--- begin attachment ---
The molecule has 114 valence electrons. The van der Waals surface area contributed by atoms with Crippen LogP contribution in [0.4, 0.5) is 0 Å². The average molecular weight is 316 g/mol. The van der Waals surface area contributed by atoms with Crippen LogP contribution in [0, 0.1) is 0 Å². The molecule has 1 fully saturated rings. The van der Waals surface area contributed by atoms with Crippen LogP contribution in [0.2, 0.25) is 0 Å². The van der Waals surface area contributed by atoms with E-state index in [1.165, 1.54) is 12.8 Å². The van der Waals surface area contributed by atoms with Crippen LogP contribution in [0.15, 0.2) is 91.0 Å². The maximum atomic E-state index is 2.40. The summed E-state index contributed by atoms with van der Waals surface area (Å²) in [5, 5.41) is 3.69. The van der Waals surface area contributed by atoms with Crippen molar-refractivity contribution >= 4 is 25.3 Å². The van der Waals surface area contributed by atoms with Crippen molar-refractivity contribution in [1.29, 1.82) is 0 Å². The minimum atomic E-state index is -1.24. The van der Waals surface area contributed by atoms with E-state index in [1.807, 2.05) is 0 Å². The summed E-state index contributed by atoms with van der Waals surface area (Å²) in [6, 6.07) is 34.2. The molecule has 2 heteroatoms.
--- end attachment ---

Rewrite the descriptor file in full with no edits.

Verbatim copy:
The molecule has 114 valence electrons. The van der Waals surface area contributed by atoms with Crippen LogP contribution in [0.4, 0.5) is 0 Å². The average molecular weight is 316 g/mol. The van der Waals surface area contributed by atoms with Crippen LogP contribution in [0, 0.1) is 0 Å². The molecule has 1 fully saturated rings. The van der Waals surface area contributed by atoms with Crippen LogP contribution in [0.2, 0.25) is 0 Å². The van der Waals surface area contributed by atoms with E-state index in [1.165, 1.54) is 12.8 Å². The van der Waals surface area contributed by atoms with Crippen LogP contribution in [0.15, 0.2) is 91.0 Å². The maximum atomic E-state index is 2.40. The summed E-state index contributed by atoms with van der Waals surface area (Å²) in [5, 5.41) is 3.69. The van der Waals surface area contributed by atoms with Crippen molar-refractivity contribution >= 4 is 25.3 Å². The van der Waals surface area contributed by atoms with Crippen molar-refractivity contribution in [1.29, 1.82) is 0 Å². The minimum atomic E-state index is -1.24. The van der Waals surface area contributed by atoms with E-state index in [1.807, 2.05) is 0 Å². The summed E-state index contributed by atoms with van der Waals surface area (Å²) in [6, 6.07) is 34.2. The molecule has 2 heteroatoms.